THE MOST VALUABLE MUD IN CLEVELAND

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The Towpath Trail/Cleveland Flats land deal at the center of a recent controversy (“Who Sold Out the Towpath?”, March 10) has yet to be finalized, as a state agency scrutinizes appraisals commissioned for the property exchange.

The Trust for Public Land, a national nonprofit land-conservation group, has worked out a $4.8 million purchase of two parcels of riverfront property on the Scranton Peninsula, totaling 11 acres and owned by developers John Ferchill and Scott Wolstein. The nonprofit had the land appraised to determine how much state grant money would be paid to developers; critics of the deal say the appraisals were inflated.

The appraisals are being reviewed this week by the Ohio Department of Natural Resources, which is still holding $500,000 needed to complete the land deal. Dave Vasarhelyi, a project manager with the Trust for Public Land’s Cleveland office, says the ODNR wanted to know more about the appraisals in light of the controversy. A decision is expected by the end of the week, says Dameyon Shipley, a state administrator.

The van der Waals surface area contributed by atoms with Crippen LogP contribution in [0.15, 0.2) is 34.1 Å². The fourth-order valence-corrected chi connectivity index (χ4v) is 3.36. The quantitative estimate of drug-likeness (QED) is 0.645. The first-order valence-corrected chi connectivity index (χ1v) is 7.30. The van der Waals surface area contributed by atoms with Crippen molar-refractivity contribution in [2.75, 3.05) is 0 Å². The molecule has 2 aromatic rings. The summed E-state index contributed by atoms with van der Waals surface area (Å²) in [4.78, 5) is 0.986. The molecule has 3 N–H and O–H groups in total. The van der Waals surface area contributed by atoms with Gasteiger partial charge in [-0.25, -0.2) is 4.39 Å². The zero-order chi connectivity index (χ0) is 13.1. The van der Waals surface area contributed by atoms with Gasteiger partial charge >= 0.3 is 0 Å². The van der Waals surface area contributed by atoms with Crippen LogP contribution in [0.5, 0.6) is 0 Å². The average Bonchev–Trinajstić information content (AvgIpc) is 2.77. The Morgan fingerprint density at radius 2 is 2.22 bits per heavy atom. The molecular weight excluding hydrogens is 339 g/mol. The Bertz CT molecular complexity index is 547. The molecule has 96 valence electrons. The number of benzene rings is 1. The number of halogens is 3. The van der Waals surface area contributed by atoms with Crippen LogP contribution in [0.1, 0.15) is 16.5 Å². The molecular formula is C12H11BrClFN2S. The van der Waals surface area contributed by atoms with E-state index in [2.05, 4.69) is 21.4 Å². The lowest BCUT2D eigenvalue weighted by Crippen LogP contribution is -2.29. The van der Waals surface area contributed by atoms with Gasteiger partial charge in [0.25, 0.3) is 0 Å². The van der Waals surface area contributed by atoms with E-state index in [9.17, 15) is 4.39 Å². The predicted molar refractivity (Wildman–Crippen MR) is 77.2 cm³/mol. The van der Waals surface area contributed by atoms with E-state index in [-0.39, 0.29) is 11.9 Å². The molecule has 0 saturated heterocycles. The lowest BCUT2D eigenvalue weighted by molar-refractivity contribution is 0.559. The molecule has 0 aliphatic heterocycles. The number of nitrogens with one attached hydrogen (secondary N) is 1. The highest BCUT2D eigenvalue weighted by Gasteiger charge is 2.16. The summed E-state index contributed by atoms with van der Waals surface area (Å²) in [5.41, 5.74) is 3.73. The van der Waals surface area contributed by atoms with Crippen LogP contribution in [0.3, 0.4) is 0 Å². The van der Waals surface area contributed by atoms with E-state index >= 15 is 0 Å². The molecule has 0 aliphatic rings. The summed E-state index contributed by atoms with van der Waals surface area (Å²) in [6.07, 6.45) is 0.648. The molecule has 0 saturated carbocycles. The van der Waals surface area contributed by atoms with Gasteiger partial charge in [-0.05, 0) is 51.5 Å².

The same appraisals passed an earlier state review that allowed the Trust for Public Land (TPL) to secure nearly $3.2 million in state grant money (private money will make up the difference in the $4.8 deal). The land transfer has yet to take place as the nonprofit waits for approval, says Vasarhelyi.

However, critics continue to howl about the deal, noting that properties adjacent to the 11-acre site were appraised by the Ohio Department of Transportation at a much lower value. The ODOT appraisal process, by law, requires two separate evaluations and an independent internal review. No such law or check and balance exists in the process of obtaining public money for projects like the Towpath.

The TPL-commissioned appraiser valued the Flats property at $22.50 a square foot. But the ODOT appraisal for nearby parcels averaged about $7 a square foot, and adjustments were made for each parcel. And unlike the appraisal for TPL, the ODOT appraisals take features like waterlogged land and bridge abutments into account.

Vasarhelyi maintains that the Trust For Public Land picked a state-approved appraiser and that his agency in no way manipulated the appraisal process.

Critics of the grant award process, including heads of nonprofits and a lawyer representing an anonymous client, say public officials have punted their concerns and want more accountability. They have a new ally in Bill Patmon, a candidate for state representative in District 10. Patmon says the appraisals and the overall state grant process needs to be scrutinized by lawmakers. “For a situation like this to arise at a time when the public’s trust in our government has been eroded by county-wide corruption flies in the face of all reason,” says Patmon. — Damian Guevara

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